Chicana author and UT student share their experiences as undocumented immigrants

Reagan Ritterbush

In a life dominated by uncertainty, undocumented immigrant Samuel Cervantes has become comfortable with being uncomfortable.

“My identity is politicized, so I am constantly thinking of what the government, whether it be local, state or federal, might do to my family,” said Cervantes, a government and communication studies senior. “I have learned to be resilient and to cherish all the opportunities awarded to me.”

Similar to Cervantes, Reyna Grande, a Chicana author who visited UT Thursday night to discuss her experience as an undocumented college student, said college was different for her because she wasn’t able to connect to any of her classmates or professors.

“My experience living in poverty as a child isolated me,” Grande said. “Other people called my life story dramatic, but I called it reality. I can’t believe how many times I questioned my life because of it.”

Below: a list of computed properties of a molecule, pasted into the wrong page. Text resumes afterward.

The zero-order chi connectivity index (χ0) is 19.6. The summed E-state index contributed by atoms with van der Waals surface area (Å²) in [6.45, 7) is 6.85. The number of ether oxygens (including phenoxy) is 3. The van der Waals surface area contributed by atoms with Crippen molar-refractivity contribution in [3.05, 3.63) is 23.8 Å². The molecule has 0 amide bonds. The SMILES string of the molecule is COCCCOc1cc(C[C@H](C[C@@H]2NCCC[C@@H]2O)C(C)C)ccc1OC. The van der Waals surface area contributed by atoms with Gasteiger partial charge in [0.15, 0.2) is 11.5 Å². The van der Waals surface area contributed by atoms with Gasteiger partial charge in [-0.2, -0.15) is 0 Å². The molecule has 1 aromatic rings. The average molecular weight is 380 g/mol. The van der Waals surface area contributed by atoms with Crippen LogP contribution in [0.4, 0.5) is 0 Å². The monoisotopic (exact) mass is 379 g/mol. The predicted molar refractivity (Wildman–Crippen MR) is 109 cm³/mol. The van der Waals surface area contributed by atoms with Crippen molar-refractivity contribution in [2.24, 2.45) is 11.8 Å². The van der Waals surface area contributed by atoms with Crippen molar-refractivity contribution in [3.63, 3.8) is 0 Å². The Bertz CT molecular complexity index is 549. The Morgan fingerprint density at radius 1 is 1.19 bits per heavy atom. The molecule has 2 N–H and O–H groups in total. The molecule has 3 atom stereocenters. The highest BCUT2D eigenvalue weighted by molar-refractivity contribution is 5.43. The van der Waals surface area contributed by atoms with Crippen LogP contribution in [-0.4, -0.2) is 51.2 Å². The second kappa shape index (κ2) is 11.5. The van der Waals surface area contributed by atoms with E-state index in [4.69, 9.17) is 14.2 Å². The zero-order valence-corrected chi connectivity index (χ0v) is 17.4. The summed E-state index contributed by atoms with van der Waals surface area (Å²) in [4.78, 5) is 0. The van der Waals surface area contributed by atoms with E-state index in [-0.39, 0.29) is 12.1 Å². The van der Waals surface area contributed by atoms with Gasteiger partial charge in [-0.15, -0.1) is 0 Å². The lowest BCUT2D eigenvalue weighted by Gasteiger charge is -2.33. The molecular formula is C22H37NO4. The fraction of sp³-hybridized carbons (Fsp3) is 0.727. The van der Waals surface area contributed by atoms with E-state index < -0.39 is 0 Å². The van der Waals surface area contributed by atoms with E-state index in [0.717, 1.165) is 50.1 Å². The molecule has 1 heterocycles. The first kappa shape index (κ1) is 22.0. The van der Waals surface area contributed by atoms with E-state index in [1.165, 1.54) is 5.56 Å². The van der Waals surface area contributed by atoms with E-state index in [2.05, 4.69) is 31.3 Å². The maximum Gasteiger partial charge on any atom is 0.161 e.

Cervantes said he wishes other students understood being undocumented makes it difficult for him to participate in some of the most trivial aspects of life.

“There are many aspects of our life that students take for granted: signing an apartment lease, renewing your license or getting a job on campus,” Cervantes said. “Undocumented students face limits when it comes to these activities.”

Cervantes said although life is hard, attending college has given him opportunities he wouldn’t have otherwise.

“It is important to acknowledge that Texas was the first state to provide undocumented students an avenue to better their lives,” Cervantes said in reference to a Texas law passed in 2001 allowing some undocumented immigrants to pay in-state tuition.

Grande said overall, college gave her the opportunity to separate herself from her family’s problems and heal emotionally.

“I found writing in college and it gave me the ability to unload everything that has ever happened to me,” Grande said. “I didn’t know there was such a thing as a Latino author until college, and it gave me strength. I am fortunate enough to have found a way to heal and I hope other undocumented college students find a way as well.”

Philosophy sophomore Alexander Abokhair said hearing more about Grande’s experience made him realize what kind of emotional trials young undocumented immigrants go through.

“A lot of the time you only hear about what it’s like for adults who are undocumented and not from children and college students who are,” Abokhair said. “They go through the same emotional experiences as adults and their stories are just as important.”